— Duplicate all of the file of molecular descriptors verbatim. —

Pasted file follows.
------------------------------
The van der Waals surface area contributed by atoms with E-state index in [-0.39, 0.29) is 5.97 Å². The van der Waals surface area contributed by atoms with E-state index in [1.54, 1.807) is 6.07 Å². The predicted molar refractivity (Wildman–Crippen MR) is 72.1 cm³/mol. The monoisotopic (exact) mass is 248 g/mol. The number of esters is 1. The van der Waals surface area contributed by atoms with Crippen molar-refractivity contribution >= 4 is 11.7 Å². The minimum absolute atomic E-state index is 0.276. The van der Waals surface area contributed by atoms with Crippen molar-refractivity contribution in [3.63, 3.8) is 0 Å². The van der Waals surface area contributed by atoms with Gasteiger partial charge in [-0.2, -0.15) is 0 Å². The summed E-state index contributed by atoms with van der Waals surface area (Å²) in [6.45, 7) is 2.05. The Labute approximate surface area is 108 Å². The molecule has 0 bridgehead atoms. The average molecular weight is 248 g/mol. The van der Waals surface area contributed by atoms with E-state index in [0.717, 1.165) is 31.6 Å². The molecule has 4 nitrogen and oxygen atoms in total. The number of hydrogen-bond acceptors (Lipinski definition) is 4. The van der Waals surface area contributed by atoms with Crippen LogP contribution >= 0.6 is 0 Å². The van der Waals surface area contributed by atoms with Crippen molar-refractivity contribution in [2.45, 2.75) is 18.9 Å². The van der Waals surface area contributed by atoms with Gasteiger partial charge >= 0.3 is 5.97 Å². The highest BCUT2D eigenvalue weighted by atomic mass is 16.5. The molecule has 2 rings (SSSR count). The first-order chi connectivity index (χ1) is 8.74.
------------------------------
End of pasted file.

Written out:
The van der Waals surface area contributed by atoms with E-state index in [-0.39, 0.29) is 5.97 Å². The van der Waals surface area contributed by atoms with E-state index in [1.54, 1.807) is 6.07 Å². The predicted molar refractivity (Wildman–Crippen MR) is 72.1 cm³/mol. The monoisotopic (exact) mass is 248 g/mol. The number of esters is 1. The van der Waals surface area contributed by atoms with Crippen molar-refractivity contribution >= 4 is 11.7 Å². The minimum absolute atomic E-state index is 0.276. The van der Waals surface area contributed by atoms with Crippen molar-refractivity contribution in [3.63, 3.8) is 0 Å². The van der Waals surface area contributed by atoms with Gasteiger partial charge in [-0.2, -0.15) is 0 Å². The summed E-state index contributed by atoms with van der Waals surface area (Å²) in [6.45, 7) is 2.05. The Labute approximate surface area is 108 Å². The molecule has 0 bridgehead atoms. The average molecular weight is 248 g/mol. The van der Waals surface area contributed by atoms with E-state index in [0.717, 1.165) is 31.6 Å². The molecule has 4 nitrogen and oxygen atoms in total. The number of hydrogen-bond acceptors (Lipinski definition) is 4. The van der Waals surface area contributed by atoms with Crippen LogP contribution >= 0.6 is 0 Å². The van der Waals surface area contributed by atoms with Crippen molar-refractivity contribution in [2.45, 2.75) is 18.9 Å². The van der Waals surface area contributed by atoms with Gasteiger partial charge >= 0.3 is 5.97 Å². The highest BCUT2D eigenvalue weighted by atomic mass is 16.5. The molecule has 2 rings (SSSR count). The first-order chi connectivity index (χ1) is 8.74.